10 Most Unfortunate Car Names

Marketers do a great job of convincing us to buy stuff (often stuff we don't need) - but through the annals of history they have occasionally gotten things wrong. This is a list of the ten most unfortunately named cars.

1. Mazda LaPuta (in spanish: "the whore")

The car's name actually derivates from the book Gulliver's Travels by Jonathan Swift, but go explain this to spanish speakers. For them, it means "the whore".

2. Mitsubishi Pajero (in spanish: "wanker")

The Spanish version ended up as "Montero", but still many spanish-speaking customer do have a wanker.

3. Nissan Moco (in spanish: "booger")

It was only marketed in Japan as such; otherwise it would have been a bad (nose) pick for spanish speakers.

4. Buick LaCrosse (in French: "masturbating teenagers")

When Buick launched the "LaCrosse" in Canada why couldn't it have come across as "the fancy pen on wheels," or something to do with archery? Nope, in French-speaking Quebec, the meaning is, of course, masturbating teenagers.

5. Chevrolet Nova (in spanish: "It Doesn't Go")
General Motors had a very famous fiasco in trying to market the Nova car in Central and South America. "No va" in Spanish means, "It Doesn't Go".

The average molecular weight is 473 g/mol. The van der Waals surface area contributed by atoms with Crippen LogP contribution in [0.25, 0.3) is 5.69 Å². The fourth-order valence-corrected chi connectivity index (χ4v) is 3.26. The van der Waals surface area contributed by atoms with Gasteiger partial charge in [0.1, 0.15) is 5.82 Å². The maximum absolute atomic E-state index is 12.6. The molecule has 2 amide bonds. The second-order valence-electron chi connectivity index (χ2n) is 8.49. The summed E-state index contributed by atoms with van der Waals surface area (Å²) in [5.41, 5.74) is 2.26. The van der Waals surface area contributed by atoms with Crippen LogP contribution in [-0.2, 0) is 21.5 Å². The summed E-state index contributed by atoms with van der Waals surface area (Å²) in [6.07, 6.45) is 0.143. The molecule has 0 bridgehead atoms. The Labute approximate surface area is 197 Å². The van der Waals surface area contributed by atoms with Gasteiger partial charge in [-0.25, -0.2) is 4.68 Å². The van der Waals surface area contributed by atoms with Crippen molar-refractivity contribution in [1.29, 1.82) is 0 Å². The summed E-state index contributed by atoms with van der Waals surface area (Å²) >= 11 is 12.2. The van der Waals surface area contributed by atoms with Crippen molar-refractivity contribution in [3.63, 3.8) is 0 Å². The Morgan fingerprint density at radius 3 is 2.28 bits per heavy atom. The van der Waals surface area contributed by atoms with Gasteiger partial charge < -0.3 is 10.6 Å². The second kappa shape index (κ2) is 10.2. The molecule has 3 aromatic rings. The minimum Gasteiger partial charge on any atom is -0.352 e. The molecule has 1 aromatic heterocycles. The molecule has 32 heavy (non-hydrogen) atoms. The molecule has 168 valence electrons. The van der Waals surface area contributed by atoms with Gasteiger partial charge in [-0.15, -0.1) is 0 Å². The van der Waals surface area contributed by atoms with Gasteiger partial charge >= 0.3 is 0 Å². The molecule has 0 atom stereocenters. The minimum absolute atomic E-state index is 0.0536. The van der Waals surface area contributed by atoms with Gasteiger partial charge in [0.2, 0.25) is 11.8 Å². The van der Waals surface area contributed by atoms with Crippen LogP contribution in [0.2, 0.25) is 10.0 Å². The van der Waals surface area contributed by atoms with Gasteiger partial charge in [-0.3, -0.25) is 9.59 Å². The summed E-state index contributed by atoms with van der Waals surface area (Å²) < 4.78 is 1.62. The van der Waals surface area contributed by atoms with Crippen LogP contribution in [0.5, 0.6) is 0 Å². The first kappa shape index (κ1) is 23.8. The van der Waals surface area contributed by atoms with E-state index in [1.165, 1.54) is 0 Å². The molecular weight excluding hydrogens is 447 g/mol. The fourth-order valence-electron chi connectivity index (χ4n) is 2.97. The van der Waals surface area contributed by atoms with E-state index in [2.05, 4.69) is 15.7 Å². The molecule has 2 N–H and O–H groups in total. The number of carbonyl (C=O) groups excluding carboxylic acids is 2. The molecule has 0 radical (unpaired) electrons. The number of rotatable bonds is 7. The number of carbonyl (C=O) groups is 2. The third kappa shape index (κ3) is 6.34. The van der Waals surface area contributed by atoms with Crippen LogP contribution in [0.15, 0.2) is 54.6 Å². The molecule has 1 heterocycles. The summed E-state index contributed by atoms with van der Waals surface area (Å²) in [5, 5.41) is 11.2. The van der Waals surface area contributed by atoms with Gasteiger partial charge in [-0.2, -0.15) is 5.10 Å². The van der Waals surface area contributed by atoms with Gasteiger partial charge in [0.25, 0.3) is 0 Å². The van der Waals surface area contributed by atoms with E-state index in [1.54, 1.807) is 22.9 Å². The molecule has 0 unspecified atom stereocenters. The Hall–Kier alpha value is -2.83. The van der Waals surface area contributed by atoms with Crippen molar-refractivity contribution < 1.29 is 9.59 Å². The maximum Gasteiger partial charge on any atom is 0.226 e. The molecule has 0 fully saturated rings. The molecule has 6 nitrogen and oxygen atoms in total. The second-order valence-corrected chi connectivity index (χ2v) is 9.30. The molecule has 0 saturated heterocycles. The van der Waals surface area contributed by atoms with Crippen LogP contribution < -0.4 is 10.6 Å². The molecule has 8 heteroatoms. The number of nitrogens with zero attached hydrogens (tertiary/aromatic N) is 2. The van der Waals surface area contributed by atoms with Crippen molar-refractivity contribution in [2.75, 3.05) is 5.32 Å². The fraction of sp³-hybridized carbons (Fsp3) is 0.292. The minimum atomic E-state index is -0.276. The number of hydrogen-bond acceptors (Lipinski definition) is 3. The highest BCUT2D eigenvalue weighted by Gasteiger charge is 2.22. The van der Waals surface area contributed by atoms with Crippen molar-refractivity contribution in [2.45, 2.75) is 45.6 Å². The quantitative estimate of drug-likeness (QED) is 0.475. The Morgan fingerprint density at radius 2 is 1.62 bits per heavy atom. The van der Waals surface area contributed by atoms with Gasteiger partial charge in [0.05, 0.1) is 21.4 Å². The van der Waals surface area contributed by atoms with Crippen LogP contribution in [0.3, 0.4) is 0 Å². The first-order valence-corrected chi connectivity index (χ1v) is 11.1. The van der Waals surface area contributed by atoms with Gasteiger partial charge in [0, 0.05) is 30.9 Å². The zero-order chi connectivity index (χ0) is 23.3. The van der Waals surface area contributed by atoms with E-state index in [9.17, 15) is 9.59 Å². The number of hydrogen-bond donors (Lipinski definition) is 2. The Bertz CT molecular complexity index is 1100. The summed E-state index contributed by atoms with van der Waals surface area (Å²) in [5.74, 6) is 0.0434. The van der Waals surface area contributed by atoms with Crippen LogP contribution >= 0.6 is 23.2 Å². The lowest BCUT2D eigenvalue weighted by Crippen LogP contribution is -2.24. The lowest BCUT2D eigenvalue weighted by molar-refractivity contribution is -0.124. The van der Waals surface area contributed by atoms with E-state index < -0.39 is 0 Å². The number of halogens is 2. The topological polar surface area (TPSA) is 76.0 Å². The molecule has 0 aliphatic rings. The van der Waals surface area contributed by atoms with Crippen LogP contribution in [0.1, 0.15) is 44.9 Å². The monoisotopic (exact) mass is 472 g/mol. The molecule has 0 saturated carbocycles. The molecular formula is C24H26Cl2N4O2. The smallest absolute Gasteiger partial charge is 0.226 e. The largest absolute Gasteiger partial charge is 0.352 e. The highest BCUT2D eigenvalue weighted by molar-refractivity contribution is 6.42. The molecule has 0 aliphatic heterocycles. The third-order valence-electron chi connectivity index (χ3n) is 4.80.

6. Opel Ascona (in Spain and Portugal: "female genitalia")

Why couldn't the "Opel Ascona" mean "little flower" or "cute worm," which would have been cause for just mild embarrassment? Instead, it means female genitalia in Northern Spain and parts of Portugal.

7. Honda Fitta (in swedish and norwegian: "cunt")

So why can only spanish speakers have genitalic cars? Here's one for up there: the Honda "cunt"

8. Daihatsu Charade
It's not really a car, it's just pretending! This was one of those econo-boxes that was not merely humiliating to drive, it embarrassed its owner each time its name was uttered. "I drive a Charade." Good-bye, prom date!

9. Dodge Swinger
You'll also find ads for these on the back pages of adult magazines. Okay, it was the '70s, but still - why not just call it the STD?

10. AMC Gremlin
Do you really want to own a car named after annoying small problems that are next-to-impossible to fix? Courtesy of the same folks who brought you the Pacer.

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